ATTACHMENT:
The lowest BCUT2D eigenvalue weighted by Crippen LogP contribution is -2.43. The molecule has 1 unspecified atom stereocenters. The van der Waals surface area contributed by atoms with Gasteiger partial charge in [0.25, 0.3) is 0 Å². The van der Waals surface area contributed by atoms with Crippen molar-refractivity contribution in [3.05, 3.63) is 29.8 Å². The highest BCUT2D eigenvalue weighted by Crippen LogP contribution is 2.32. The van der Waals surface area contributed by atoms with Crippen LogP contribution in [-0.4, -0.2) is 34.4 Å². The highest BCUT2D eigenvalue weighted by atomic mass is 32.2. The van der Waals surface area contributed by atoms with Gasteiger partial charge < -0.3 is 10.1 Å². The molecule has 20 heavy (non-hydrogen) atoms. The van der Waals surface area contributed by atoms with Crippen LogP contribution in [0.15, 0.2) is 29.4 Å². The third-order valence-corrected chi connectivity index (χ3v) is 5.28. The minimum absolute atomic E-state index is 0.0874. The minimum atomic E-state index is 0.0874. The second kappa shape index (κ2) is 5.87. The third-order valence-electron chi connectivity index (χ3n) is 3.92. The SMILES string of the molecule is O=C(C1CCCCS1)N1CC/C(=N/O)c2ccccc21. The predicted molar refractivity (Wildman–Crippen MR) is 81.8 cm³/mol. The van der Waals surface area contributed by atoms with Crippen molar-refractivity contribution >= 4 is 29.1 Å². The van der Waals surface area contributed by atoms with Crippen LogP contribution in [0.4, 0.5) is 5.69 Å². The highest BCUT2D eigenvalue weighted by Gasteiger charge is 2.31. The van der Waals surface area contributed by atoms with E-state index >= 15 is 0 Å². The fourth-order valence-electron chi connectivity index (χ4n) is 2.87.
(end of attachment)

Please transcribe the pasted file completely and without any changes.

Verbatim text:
The lowest BCUT2D eigenvalue weighted by Crippen LogP contribution is -2.43. The molecule has 1 unspecified atom stereocenters. The van der Waals surface area contributed by atoms with Gasteiger partial charge in [0.25, 0.3) is 0 Å². The van der Waals surface area contributed by atoms with Crippen molar-refractivity contribution in [3.05, 3.63) is 29.8 Å². The highest BCUT2D eigenvalue weighted by Crippen LogP contribution is 2.32. The van der Waals surface area contributed by atoms with Crippen LogP contribution in [-0.4, -0.2) is 34.4 Å². The highest BCUT2D eigenvalue weighted by atomic mass is 32.2. The van der Waals surface area contributed by atoms with Gasteiger partial charge < -0.3 is 10.1 Å². The molecule has 20 heavy (non-hydrogen) atoms. The van der Waals surface area contributed by atoms with Crippen LogP contribution in [0.15, 0.2) is 29.4 Å². The third-order valence-corrected chi connectivity index (χ3v) is 5.28. The minimum absolute atomic E-state index is 0.0874. The minimum atomic E-state index is 0.0874. The second kappa shape index (κ2) is 5.87. The third-order valence-electron chi connectivity index (χ3n) is 3.92. The SMILES string of the molecule is O=C(C1CCCCS1)N1CC/C(=N/O)c2ccccc21. The predicted molar refractivity (Wildman–Crippen MR) is 81.8 cm³/mol. The van der Waals surface area contributed by atoms with Crippen molar-refractivity contribution >= 4 is 29.1 Å². The van der Waals surface area contributed by atoms with Crippen LogP contribution in [0.4, 0.5) is 5.69 Å². The highest BCUT2D eigenvalue weighted by Gasteiger charge is 2.31. The van der Waals surface area contributed by atoms with E-state index >= 15 is 0 Å². The fourth-order valence-electron chi connectivity index (χ4n) is 2.87.